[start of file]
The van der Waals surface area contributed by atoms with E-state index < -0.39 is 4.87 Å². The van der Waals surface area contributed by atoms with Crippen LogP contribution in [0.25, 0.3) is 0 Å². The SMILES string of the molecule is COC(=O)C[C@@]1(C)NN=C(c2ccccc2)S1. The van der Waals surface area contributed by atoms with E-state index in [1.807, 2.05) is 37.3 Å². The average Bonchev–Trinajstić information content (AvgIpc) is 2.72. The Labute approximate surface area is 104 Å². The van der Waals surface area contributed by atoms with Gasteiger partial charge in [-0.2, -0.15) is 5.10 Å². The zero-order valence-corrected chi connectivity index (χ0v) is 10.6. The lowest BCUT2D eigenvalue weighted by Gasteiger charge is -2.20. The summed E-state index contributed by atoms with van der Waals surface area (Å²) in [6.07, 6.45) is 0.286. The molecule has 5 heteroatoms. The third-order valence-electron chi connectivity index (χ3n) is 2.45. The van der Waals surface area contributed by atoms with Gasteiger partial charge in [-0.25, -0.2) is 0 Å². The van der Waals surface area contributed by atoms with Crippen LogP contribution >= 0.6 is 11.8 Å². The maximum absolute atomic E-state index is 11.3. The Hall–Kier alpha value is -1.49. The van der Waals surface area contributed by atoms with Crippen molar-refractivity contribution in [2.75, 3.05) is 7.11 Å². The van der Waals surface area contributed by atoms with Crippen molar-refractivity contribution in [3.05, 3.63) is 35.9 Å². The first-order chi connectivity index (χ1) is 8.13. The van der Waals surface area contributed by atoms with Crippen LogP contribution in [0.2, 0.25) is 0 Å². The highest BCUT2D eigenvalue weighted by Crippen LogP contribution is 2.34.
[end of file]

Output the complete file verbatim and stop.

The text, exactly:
The van der Waals surface area contributed by atoms with E-state index < -0.39 is 4.87 Å². The van der Waals surface area contributed by atoms with Crippen LogP contribution in [0.25, 0.3) is 0 Å². The SMILES string of the molecule is COC(=O)C[C@@]1(C)NN=C(c2ccccc2)S1. The van der Waals surface area contributed by atoms with E-state index in [1.807, 2.05) is 37.3 Å². The average Bonchev–Trinajstić information content (AvgIpc) is 2.72. The Labute approximate surface area is 104 Å². The van der Waals surface area contributed by atoms with Gasteiger partial charge in [-0.2, -0.15) is 5.10 Å². The zero-order valence-corrected chi connectivity index (χ0v) is 10.6. The lowest BCUT2D eigenvalue weighted by Gasteiger charge is -2.20. The summed E-state index contributed by atoms with van der Waals surface area (Å²) in [6.07, 6.45) is 0.286. The molecule has 5 heteroatoms. The third-order valence-electron chi connectivity index (χ3n) is 2.45. The van der Waals surface area contributed by atoms with Gasteiger partial charge in [-0.25, -0.2) is 0 Å². The van der Waals surface area contributed by atoms with Crippen LogP contribution >= 0.6 is 11.8 Å². The maximum absolute atomic E-state index is 11.3. The Hall–Kier alpha value is -1.49. The van der Waals surface area contributed by atoms with Crippen molar-refractivity contribution in [2.75, 3.05) is 7.11 Å². The van der Waals surface area contributed by atoms with Crippen molar-refractivity contribution in [3.05, 3.63) is 35.9 Å². The first-order chi connectivity index (χ1) is 8.13. The van der Waals surface area contributed by atoms with Crippen LogP contribution in [0.2, 0.25) is 0 Å². The highest BCUT2D eigenvalue weighted by Crippen LogP contribution is 2.34.